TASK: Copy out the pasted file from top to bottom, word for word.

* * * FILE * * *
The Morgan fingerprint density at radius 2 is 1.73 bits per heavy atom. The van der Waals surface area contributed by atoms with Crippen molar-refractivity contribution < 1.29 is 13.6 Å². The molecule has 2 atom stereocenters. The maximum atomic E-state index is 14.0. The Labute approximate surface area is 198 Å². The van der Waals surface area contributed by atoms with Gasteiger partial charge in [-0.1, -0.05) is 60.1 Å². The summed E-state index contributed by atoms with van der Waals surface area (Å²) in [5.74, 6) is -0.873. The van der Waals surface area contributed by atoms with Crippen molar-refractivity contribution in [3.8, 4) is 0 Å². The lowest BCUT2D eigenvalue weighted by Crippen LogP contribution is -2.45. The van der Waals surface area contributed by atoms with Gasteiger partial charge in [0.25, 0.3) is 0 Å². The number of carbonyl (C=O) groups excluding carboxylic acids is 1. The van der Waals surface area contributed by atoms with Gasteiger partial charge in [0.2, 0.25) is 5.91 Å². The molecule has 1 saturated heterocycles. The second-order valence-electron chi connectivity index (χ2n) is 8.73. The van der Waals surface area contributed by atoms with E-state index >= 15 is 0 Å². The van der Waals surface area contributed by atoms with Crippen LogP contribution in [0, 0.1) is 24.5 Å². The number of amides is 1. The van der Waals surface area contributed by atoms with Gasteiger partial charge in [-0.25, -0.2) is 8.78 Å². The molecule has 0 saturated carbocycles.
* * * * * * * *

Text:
The Morgan fingerprint density at radius 2 is 1.73 bits per heavy atom. The van der Waals surface area contributed by atoms with Crippen molar-refractivity contribution < 1.29 is 13.6 Å². The molecule has 2 atom stereocenters. The maximum atomic E-state index is 14.0. The Labute approximate surface area is 198 Å². The van der Waals surface area contributed by atoms with Gasteiger partial charge in [-0.1, -0.05) is 60.1 Å². The summed E-state index contributed by atoms with van der Waals surface area (Å²) in [5.74, 6) is -0.873. The van der Waals surface area contributed by atoms with Crippen molar-refractivity contribution in [3.8, 4) is 0 Å². The lowest BCUT2D eigenvalue weighted by Crippen LogP contribution is -2.45. The van der Waals surface area contributed by atoms with Gasteiger partial charge in [0.25, 0.3) is 0 Å². The number of carbonyl (C=O) groups excluding carboxylic acids is 1. The van der Waals surface area contributed by atoms with Gasteiger partial charge in [0.2, 0.25) is 5.91 Å². The molecule has 1 saturated heterocycles. The second-order valence-electron chi connectivity index (χ2n) is 8.73. The van der Waals surface area contributed by atoms with E-state index >= 15 is 0 Å². The van der Waals surface area contributed by atoms with Crippen LogP contribution in [0, 0.1) is 24.5 Å². The number of amides is 1. The van der Waals surface area contributed by atoms with Gasteiger partial charge in [-0.25, -0.2) is 8.78 Å². The molecule has 0 saturated carbocycles.